After the monumental (for the age) time in the studio, most bands would want and need time away from the process to recoup, regenerate and to spend time apart, but the Beatles couldn’t. Acid-buggered Lennon was ever impatient when inspiration - of any quality - hit, and mixed with the boundless enthusiasm (cocaine) of McCartney the new song took shape. Utilising their new found method of sticking two bits of incomplete song together and hoping for the best after the considered success of A Day In The Life, Lennon and McCartney glued John’s Technicolour Dream piece together with a bouncy chorus looking for a purpose of Paul’s.
Likely picking it up in Olympic, Lennon played a Clavioline with an orange throughout the production, giving this hight of psychedelia tidbit an ironically ‘futuristic’ Telstar vibe. In the spirit of the time, Mick Jagger was also present, adding vocals to the ‘baby, you’re a rich man too’ refrain to which Lennon couldn’t help but add the spiteful ‘baby, you’re a rich fag jew’, a jibe aimed at the soon to be deceased Brian Epstein. It’s debated as to whether Lennon actually ‘did’ do this, but come on. Of course he did.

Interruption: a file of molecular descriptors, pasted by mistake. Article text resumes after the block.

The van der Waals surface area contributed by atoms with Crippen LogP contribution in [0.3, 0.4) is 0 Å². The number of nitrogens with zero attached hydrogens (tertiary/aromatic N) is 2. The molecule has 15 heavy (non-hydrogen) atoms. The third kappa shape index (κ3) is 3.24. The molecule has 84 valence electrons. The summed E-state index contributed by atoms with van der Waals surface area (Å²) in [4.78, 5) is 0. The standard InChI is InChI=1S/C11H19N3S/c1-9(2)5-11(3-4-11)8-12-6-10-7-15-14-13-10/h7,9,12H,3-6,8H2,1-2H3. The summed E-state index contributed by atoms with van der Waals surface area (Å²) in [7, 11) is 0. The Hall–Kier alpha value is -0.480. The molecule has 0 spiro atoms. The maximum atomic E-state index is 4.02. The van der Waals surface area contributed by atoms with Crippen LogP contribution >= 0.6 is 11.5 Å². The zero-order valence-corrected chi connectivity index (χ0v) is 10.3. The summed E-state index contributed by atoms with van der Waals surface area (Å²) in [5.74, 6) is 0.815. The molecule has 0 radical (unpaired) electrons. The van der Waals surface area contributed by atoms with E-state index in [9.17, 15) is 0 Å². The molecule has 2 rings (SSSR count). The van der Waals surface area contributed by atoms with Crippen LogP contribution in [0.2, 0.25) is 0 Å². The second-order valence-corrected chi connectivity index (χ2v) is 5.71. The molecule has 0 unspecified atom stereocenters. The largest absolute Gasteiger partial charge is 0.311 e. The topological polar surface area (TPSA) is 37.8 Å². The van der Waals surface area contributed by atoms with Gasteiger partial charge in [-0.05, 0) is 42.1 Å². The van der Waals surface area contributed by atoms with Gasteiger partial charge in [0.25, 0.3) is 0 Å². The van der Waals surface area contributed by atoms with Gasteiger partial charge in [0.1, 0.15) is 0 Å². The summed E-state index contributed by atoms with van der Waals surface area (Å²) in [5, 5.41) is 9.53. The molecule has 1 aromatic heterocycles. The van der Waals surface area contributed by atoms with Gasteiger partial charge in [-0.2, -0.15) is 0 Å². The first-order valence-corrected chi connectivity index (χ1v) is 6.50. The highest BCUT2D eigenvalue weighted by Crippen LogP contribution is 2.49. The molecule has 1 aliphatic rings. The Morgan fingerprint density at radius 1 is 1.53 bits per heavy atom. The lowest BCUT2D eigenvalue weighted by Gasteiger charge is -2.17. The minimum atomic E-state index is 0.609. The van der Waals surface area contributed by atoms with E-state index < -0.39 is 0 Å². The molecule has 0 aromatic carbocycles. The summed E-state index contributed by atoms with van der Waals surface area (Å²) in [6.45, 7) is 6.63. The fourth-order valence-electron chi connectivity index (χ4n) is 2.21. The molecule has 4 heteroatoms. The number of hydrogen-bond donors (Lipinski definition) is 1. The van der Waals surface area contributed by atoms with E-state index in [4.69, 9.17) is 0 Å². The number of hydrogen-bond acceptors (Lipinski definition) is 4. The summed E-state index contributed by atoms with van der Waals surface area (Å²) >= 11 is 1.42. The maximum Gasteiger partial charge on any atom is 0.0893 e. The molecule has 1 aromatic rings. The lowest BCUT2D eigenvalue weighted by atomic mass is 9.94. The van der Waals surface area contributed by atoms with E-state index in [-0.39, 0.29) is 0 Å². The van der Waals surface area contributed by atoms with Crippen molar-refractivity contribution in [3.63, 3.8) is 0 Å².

Baby, You’re A Rich Man, ultimately the B-side to All You Need Is Love, was the first Beatles song to be entirely recorded and mixed away from their home ground at EMI’s Abbey Road. Fitting then that it marks a departure from their purposeful, relatively structured (though that structure was to record through the night) existence at EMI.
Now the band would record in snatches, piecemeal over the next few months, adding some of their least focused work to their catalogue, alongside some of their very best, that would result in stopgap soundtrack albums for Yellow Submarine and Magical Mystery Tour before resuming something like normal service at EMI to record The Beatles (White Album) on May 30th 1968.
The Beatles could not get down.